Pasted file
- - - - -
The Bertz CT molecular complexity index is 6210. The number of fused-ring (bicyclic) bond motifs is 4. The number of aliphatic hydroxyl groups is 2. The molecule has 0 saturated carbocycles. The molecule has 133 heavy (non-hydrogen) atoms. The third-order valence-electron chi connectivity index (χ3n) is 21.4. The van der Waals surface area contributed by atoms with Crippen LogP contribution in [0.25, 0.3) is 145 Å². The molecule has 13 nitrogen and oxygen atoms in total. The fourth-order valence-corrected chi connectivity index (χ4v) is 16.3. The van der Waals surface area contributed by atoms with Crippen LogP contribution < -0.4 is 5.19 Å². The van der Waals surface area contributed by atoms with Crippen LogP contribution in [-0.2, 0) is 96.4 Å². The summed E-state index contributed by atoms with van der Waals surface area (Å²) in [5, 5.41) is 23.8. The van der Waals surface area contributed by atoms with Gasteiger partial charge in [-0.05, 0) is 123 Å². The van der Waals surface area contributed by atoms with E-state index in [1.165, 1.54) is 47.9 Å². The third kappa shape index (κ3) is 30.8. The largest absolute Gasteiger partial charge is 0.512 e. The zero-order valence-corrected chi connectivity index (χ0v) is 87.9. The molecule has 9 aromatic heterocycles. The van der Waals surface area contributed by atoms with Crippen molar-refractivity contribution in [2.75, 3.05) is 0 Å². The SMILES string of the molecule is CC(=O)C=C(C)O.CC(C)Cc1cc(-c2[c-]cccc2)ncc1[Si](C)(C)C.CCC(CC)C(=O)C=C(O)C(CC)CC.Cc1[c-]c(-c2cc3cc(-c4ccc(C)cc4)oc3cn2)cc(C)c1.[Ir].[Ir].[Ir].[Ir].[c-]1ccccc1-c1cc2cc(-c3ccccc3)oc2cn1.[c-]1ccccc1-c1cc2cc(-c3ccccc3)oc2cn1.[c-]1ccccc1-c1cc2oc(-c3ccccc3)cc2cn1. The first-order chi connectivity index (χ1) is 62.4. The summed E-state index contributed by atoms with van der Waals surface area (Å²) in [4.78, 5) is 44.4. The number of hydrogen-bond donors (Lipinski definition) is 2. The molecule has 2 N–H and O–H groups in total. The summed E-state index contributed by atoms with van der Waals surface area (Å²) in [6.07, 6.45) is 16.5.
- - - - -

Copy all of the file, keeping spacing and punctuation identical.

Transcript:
The Bertz CT molecular complexity index is 6210. The number of fused-ring (bicyclic) bond motifs is 4. The number of aliphatic hydroxyl groups is 2. The molecule has 0 saturated carbocycles. The molecule has 133 heavy (non-hydrogen) atoms. The third-order valence-electron chi connectivity index (χ3n) is 21.4. The van der Waals surface area contributed by atoms with Crippen LogP contribution in [0.25, 0.3) is 145 Å². The molecule has 13 nitrogen and oxygen atoms in total. The fourth-order valence-corrected chi connectivity index (χ4v) is 16.3. The van der Waals surface area contributed by atoms with Crippen LogP contribution < -0.4 is 5.19 Å². The van der Waals surface area contributed by atoms with Crippen LogP contribution in [-0.2, 0) is 96.4 Å². The summed E-state index contributed by atoms with van der Waals surface area (Å²) in [5, 5.41) is 23.8. The van der Waals surface area contributed by atoms with Gasteiger partial charge in [-0.05, 0) is 123 Å². The van der Waals surface area contributed by atoms with E-state index in [1.165, 1.54) is 47.9 Å². The third kappa shape index (κ3) is 30.8. The largest absolute Gasteiger partial charge is 0.512 e. The zero-order valence-corrected chi connectivity index (χ0v) is 87.9. The molecule has 9 aromatic heterocycles. The van der Waals surface area contributed by atoms with Crippen molar-refractivity contribution in [2.75, 3.05) is 0 Å². The SMILES string of the molecule is CC(=O)C=C(C)O.CC(C)Cc1cc(-c2[c-]cccc2)ncc1[Si](C)(C)C.CCC(CC)C(=O)C=C(O)C(CC)CC.Cc1[c-]c(-c2cc3cc(-c4ccc(C)cc4)oc3cn2)cc(C)c1.[Ir].[Ir].[Ir].[Ir].[c-]1ccccc1-c1cc2cc(-c3ccccc3)oc2cn1.[c-]1ccccc1-c1cc2cc(-c3ccccc3)oc2cn1.[c-]1ccccc1-c1cc2oc(-c3ccccc3)cc2cn1. The first-order chi connectivity index (χ1) is 62.4. The summed E-state index contributed by atoms with van der Waals surface area (Å²) in [4.78, 5) is 44.4. The number of hydrogen-bond donors (Lipinski definition) is 2. The molecule has 2 N–H and O–H groups in total. The summed E-state index contributed by atoms with van der Waals surface area (Å²) in [6.07, 6.45) is 16.5.